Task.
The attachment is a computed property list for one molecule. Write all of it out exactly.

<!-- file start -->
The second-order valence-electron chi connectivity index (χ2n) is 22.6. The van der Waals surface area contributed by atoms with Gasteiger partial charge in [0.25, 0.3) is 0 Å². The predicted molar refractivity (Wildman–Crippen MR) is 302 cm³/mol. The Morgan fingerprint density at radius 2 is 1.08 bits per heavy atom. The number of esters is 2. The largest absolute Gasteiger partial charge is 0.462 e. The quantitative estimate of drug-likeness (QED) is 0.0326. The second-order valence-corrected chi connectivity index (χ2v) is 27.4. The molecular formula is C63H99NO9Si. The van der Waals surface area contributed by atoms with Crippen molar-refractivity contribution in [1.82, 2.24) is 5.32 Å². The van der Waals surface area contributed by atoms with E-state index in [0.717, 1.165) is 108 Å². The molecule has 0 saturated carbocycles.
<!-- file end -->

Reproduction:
The second-order valence-electron chi connectivity index (χ2n) is 22.6. The van der Waals surface area contributed by atoms with Gasteiger partial charge in [0.25, 0.3) is 0 Å². The predicted molar refractivity (Wildman–Crippen MR) is 302 cm³/mol. The Morgan fingerprint density at radius 2 is 1.08 bits per heavy atom. The number of esters is 2. The largest absolute Gasteiger partial charge is 0.462 e. The quantitative estimate of drug-likeness (QED) is 0.0326. The second-order valence-corrected chi connectivity index (χ2v) is 27.4. The molecular formula is C63H99NO9Si. The van der Waals surface area contributed by atoms with Crippen molar-refractivity contribution in [1.82, 2.24) is 5.32 Å². The van der Waals surface area contributed by atoms with E-state index in [0.717, 1.165) is 108 Å². The molecule has 0 saturated carbocycles.